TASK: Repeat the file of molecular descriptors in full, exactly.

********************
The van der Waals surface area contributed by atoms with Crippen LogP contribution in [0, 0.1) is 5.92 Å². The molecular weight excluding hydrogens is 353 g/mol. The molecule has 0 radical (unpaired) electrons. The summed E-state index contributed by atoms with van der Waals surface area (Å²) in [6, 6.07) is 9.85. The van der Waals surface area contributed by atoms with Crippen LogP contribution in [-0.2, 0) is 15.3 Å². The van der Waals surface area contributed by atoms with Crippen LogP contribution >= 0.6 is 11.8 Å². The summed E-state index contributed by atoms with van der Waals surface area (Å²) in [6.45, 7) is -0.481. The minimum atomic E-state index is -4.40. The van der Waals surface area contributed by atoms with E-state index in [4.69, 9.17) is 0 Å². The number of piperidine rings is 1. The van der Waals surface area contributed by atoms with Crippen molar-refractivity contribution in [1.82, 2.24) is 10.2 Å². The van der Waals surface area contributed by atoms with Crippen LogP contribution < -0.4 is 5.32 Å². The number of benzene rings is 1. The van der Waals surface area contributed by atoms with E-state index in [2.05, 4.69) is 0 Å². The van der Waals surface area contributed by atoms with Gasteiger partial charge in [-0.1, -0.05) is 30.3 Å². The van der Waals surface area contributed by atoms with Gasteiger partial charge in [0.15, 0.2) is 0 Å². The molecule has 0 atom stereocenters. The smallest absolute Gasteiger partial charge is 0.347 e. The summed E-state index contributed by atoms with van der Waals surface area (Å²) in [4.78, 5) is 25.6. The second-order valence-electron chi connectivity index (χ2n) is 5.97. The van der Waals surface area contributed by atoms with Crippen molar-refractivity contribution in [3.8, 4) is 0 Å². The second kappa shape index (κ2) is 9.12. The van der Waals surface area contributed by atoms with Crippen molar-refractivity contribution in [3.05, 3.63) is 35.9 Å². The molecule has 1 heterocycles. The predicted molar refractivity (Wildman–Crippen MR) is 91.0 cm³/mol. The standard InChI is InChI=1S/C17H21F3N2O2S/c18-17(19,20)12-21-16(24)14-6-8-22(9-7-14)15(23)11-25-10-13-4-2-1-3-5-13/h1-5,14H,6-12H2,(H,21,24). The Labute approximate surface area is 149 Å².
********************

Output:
The van der Waals surface area contributed by atoms with Crippen LogP contribution in [0, 0.1) is 5.92 Å². The molecular weight excluding hydrogens is 353 g/mol. The molecule has 0 radical (unpaired) electrons. The summed E-state index contributed by atoms with van der Waals surface area (Å²) in [6, 6.07) is 9.85. The van der Waals surface area contributed by atoms with Crippen LogP contribution in [-0.2, 0) is 15.3 Å². The van der Waals surface area contributed by atoms with Crippen LogP contribution >= 0.6 is 11.8 Å². The summed E-state index contributed by atoms with van der Waals surface area (Å²) in [6.45, 7) is -0.481. The minimum atomic E-state index is -4.40. The van der Waals surface area contributed by atoms with E-state index in [4.69, 9.17) is 0 Å². The number of piperidine rings is 1. The van der Waals surface area contributed by atoms with Crippen molar-refractivity contribution in [1.82, 2.24) is 10.2 Å². The van der Waals surface area contributed by atoms with Crippen LogP contribution < -0.4 is 5.32 Å². The number of benzene rings is 1. The van der Waals surface area contributed by atoms with E-state index in [2.05, 4.69) is 0 Å². The van der Waals surface area contributed by atoms with Gasteiger partial charge in [-0.1, -0.05) is 30.3 Å². The van der Waals surface area contributed by atoms with Gasteiger partial charge in [0.15, 0.2) is 0 Å². The molecule has 0 atom stereocenters. The smallest absolute Gasteiger partial charge is 0.347 e. The summed E-state index contributed by atoms with van der Waals surface area (Å²) in [4.78, 5) is 25.6. The second-order valence-electron chi connectivity index (χ2n) is 5.97. The van der Waals surface area contributed by atoms with Crippen molar-refractivity contribution in [3.8, 4) is 0 Å². The second kappa shape index (κ2) is 9.12. The van der Waals surface area contributed by atoms with Crippen molar-refractivity contribution in [3.05, 3.63) is 35.9 Å². The molecule has 1 heterocycles. The predicted molar refractivity (Wildman–Crippen MR) is 91.0 cm³/mol. The standard InChI is InChI=1S/C17H21F3N2O2S/c18-17(19,20)12-21-16(24)14-6-8-22(9-7-14)15(23)11-25-10-13-4-2-1-3-5-13/h1-5,14H,6-12H2,(H,21,24). The Labute approximate surface area is 149 Å².